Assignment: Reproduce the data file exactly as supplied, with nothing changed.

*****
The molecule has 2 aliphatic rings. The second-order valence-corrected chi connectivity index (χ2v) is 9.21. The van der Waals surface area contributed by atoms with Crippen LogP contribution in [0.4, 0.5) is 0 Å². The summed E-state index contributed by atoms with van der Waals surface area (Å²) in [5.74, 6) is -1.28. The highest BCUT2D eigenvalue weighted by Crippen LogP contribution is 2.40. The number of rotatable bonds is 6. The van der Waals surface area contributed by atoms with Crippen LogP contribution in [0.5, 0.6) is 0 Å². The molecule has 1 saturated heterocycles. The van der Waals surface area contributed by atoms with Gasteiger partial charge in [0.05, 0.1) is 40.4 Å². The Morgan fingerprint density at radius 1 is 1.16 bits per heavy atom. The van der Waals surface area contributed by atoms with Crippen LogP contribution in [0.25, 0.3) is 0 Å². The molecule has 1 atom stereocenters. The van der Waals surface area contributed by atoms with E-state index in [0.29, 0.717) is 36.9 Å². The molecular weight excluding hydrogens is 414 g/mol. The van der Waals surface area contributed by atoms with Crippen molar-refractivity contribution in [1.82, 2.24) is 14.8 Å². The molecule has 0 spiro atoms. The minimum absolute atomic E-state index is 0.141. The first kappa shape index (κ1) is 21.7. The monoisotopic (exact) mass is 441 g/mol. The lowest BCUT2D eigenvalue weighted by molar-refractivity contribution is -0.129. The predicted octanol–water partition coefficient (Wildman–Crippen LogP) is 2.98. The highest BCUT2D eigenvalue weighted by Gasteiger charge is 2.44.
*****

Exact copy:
The molecule has 2 aliphatic rings. The second-order valence-corrected chi connectivity index (χ2v) is 9.21. The van der Waals surface area contributed by atoms with Crippen LogP contribution in [0.4, 0.5) is 0 Å². The summed E-state index contributed by atoms with van der Waals surface area (Å²) in [5.74, 6) is -1.28. The highest BCUT2D eigenvalue weighted by Crippen LogP contribution is 2.40. The number of rotatable bonds is 6. The van der Waals surface area contributed by atoms with Crippen LogP contribution in [0.5, 0.6) is 0 Å². The molecule has 1 saturated heterocycles. The van der Waals surface area contributed by atoms with Gasteiger partial charge in [0.05, 0.1) is 40.4 Å². The Morgan fingerprint density at radius 1 is 1.16 bits per heavy atom. The van der Waals surface area contributed by atoms with Crippen LogP contribution in [0.25, 0.3) is 0 Å². The molecule has 1 atom stereocenters. The van der Waals surface area contributed by atoms with E-state index in [0.29, 0.717) is 36.9 Å². The molecular weight excluding hydrogens is 414 g/mol. The van der Waals surface area contributed by atoms with Crippen molar-refractivity contribution in [1.82, 2.24) is 14.8 Å². The molecule has 0 spiro atoms. The minimum absolute atomic E-state index is 0.141. The first kappa shape index (κ1) is 21.7. The monoisotopic (exact) mass is 441 g/mol. The lowest BCUT2D eigenvalue weighted by molar-refractivity contribution is -0.129. The predicted octanol–water partition coefficient (Wildman–Crippen LogP) is 2.98. The highest BCUT2D eigenvalue weighted by Gasteiger charge is 2.44.